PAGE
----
Case Study: the Organic Market & Café

For this quarter's newsletter, we sat down with ​Grahame Murray from Stirling business, The Organic Market & Café.

Please provide us with some background details about your business.
I bought The Organic Market in December of 1988 with my late wife Caroline and my sister Corrine. The business was established in 1982 by Audrey Wyndram and her family, changed hands in 1986 to Val and Brian Constable, and then to us.

I had come from a working life in theatre, Caroline in music, and Corrine in natural health and wholesome foods! Retail was new to all of us, but our combined interests in organics, good healthy food, and the community (of which we have always been a part of) gave us a firm footing to rebuild the business and strengthen its position in the area of ethical trading.

As the remaining three shops in the original complex became available over the next four years, we consolidated, knocked out the walls, and opened a wholefood café in 1992. An export company 'Organics Australia' was set up in 2000, and an online shopping service 'The Organic Market Online' in 2015. We are a major employer in the Hills; our doors are open 364 days a year.

Bronwyn Griffiths, my life and business partner is very much in control of the business in 2018 - taking it to new heights with her energy and enthusiasm.

What is your greatest business learning?

  • Not having enough coolroom space - our initial wastage was exceptionally high
  • Not having correct POS systems - we were not able to keep up with price rises etc
  • Not having a qualified bookkeeper - I tried foolishly to do it all myself

What is your greatest business success?

It's got to be that we're still in business after 30 years, and that we're in a position to offer employment to so many aspiring young people. Other highlights would include winning the inaugural Organic Federation's National Award for 'The Best Organic Independent Retailer in Australia' in 2001, and being able to work with a designer friend for 20+ years for inspiration and design concepts.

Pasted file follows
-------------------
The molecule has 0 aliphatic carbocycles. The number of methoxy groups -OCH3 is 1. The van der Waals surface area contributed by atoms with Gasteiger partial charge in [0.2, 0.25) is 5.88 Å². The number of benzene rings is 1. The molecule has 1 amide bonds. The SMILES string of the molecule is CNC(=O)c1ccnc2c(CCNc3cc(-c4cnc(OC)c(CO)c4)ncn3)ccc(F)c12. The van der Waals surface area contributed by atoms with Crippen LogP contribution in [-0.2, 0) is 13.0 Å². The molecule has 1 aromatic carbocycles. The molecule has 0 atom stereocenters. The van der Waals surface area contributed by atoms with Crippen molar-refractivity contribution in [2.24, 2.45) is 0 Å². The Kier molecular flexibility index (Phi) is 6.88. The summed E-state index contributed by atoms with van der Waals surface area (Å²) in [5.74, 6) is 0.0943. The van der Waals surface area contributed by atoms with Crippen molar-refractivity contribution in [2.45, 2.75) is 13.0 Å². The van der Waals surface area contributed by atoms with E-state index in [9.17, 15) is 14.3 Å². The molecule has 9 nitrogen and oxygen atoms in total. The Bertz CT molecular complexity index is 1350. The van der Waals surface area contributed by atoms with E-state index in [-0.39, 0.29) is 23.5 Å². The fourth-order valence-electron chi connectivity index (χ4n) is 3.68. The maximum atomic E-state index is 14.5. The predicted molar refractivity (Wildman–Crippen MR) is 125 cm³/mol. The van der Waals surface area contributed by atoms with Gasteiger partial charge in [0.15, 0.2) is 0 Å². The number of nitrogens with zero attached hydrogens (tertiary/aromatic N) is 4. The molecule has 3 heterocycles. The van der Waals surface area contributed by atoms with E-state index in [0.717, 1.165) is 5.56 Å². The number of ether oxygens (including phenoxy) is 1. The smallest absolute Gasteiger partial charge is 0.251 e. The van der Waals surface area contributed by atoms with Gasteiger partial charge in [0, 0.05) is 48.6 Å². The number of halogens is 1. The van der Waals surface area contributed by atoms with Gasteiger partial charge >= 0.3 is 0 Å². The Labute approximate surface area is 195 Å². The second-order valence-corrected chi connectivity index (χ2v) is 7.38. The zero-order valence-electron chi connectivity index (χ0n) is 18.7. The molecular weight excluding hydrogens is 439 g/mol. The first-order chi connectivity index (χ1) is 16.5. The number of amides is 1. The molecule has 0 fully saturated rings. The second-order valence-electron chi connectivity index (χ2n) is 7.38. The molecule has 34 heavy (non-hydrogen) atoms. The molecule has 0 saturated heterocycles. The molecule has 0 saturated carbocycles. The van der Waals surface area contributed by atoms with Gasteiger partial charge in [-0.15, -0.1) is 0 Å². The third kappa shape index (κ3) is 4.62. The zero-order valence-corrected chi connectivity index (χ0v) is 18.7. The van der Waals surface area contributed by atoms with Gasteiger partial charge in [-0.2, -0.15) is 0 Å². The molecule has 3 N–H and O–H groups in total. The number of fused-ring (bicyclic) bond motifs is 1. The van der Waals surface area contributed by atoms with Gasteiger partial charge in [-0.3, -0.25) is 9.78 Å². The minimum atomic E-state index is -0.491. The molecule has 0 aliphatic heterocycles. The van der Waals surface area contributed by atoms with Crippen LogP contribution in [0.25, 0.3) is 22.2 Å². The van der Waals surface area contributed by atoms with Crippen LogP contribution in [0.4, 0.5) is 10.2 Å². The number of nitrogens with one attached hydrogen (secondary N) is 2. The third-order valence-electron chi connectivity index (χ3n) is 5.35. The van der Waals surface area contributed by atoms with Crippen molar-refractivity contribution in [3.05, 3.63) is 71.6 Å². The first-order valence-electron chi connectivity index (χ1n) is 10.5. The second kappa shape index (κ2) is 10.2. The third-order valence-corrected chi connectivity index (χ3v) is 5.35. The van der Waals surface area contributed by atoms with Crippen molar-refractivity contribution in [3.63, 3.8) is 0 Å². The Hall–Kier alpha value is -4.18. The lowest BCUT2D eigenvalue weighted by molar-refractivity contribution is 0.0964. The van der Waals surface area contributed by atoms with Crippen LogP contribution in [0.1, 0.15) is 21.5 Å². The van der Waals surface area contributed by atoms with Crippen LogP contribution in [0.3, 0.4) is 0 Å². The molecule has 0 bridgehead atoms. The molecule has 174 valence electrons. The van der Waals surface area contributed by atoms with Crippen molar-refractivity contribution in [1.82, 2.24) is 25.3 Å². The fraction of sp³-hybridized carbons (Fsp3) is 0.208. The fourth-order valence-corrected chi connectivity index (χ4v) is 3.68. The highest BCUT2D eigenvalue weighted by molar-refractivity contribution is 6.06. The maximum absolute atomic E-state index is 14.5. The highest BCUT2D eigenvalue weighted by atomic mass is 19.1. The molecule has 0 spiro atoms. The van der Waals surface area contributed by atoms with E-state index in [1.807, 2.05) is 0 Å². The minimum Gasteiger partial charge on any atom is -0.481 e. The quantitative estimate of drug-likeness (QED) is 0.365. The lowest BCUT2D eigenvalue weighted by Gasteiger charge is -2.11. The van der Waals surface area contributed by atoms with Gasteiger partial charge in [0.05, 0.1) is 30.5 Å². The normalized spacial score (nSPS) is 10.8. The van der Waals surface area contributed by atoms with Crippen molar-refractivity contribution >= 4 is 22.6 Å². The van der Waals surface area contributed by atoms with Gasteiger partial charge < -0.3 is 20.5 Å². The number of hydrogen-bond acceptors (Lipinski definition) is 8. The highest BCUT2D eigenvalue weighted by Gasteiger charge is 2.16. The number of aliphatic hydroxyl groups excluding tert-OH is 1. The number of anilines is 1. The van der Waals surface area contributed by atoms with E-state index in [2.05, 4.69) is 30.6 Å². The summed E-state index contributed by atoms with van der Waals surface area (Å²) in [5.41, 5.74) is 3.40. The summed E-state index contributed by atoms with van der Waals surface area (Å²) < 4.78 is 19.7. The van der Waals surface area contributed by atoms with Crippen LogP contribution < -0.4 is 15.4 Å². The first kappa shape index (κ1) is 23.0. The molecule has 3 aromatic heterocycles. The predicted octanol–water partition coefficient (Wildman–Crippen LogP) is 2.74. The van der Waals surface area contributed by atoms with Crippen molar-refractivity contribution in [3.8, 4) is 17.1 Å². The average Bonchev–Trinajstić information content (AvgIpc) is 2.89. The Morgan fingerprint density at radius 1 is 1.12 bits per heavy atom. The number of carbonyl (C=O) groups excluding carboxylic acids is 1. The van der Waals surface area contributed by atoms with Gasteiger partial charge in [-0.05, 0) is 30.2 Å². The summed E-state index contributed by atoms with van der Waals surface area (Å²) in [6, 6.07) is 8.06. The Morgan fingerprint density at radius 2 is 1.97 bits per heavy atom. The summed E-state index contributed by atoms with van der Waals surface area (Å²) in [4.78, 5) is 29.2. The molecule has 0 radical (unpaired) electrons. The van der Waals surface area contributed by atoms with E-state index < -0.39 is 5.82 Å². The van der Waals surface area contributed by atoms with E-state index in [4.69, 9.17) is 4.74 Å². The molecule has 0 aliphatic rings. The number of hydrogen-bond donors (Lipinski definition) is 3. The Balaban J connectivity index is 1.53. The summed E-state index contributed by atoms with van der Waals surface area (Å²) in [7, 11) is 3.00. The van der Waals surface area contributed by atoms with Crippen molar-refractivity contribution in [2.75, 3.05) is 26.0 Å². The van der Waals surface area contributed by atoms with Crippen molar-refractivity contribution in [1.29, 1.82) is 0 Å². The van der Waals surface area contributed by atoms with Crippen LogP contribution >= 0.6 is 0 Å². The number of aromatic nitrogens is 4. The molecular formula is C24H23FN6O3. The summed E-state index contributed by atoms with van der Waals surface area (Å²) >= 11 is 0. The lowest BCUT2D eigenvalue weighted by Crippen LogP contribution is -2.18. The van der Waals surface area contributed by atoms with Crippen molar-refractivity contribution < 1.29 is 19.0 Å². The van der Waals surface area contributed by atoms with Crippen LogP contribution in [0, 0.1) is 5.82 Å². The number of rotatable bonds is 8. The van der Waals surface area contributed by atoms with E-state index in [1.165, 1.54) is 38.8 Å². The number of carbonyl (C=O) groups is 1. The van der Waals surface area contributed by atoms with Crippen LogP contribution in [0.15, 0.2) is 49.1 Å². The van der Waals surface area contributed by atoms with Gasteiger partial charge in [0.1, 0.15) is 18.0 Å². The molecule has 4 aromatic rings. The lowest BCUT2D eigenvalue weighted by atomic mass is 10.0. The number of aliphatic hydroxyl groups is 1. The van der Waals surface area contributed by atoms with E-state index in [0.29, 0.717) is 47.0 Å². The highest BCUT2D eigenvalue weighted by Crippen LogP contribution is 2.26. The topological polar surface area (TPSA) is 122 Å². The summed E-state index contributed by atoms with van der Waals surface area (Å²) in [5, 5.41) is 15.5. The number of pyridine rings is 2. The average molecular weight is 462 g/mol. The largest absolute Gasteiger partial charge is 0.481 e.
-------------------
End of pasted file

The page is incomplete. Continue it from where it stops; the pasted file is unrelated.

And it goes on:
Is there anything you would have done differently?

  • Had more cash in the bank to cover the initial stages
  • Had a bookkeeper from day one
  • Maybe took things a bit slower - I wanted to change everything overnight. I am still learning to wait, question, and listen.

How do you stay up-to-date with the latest business information and trends?
I am trade show junkie, always searching for new trends, products and ideas. I'm also an avid reader of business journals; reading about other peoples successes and failures, how and why. I like to observe what has happened in other businesses and compare it to my own. Where did they go wrong what are they doing right compared to us? Can we improve? 

Where have you sought business advice?
In the initial stages I consulted with David Jackson who was with the Small Business Centre. He held SWOT sessions with staff, and did general mentoring with me. This continued on a private basis for many years; his advice was invaluable.

In the last few years the internet and podcasts have become a great resource.

I am part of a few associations and glean bits of advice from time to time. I admint I am not into networking, I'm an observer only! However I am not afraid to ask questions or for help when needed and I bring in experts and specialists for staff and management training. I recently invited a chef from Melbourne to observe and advise us on our systems and menu options in the kitchen, for example.

What financial factors should be considered when wanting to grow a business?

  • Do I have enough money to pay for it?
  • Are there enough customers to support the growth?
  • Is there a need for it?
  • What effect will it have on my work/life balance? My family? Is it worth it?
  • Have I really considered all the costs? Additional staff / wages / overheads in general?
  • What is my motivation? Why do I want to grow it? Is it ego? Profit? Survival? A future sale?

What value do you place in business plans?
I drew up a business plan 30 years ago and the Credit Union thought it was fantastic and used it as part of their training program. I have only looked at it once since...

Maybe I am one of the lucky ones; I have always worked with my gut feeling and my bank balance - it works for me. There have been a few frights where maybe a business plan would have helped save the day, but I guess I try to find a balance between caution and my entrepreneurial side.  That being said, I am currently working on a plan through LivePlan to have in place in case I sell the business one day!

What things should someone consider before starting a business?

  • If you're starting a new business, is there actually a demand for it? How do you know? Have you done your research?
  • If you're buying an established business get the books checked out. Sit outside one day with a counter to see if the sales/customer numbers match the claims of the current owner.
  • Make sure you have enough cash reserves to see you through at least to your first BAS.
  • Have passion for the product, integrity, ethics and interest in the community who will shop with you. With luck you will survive.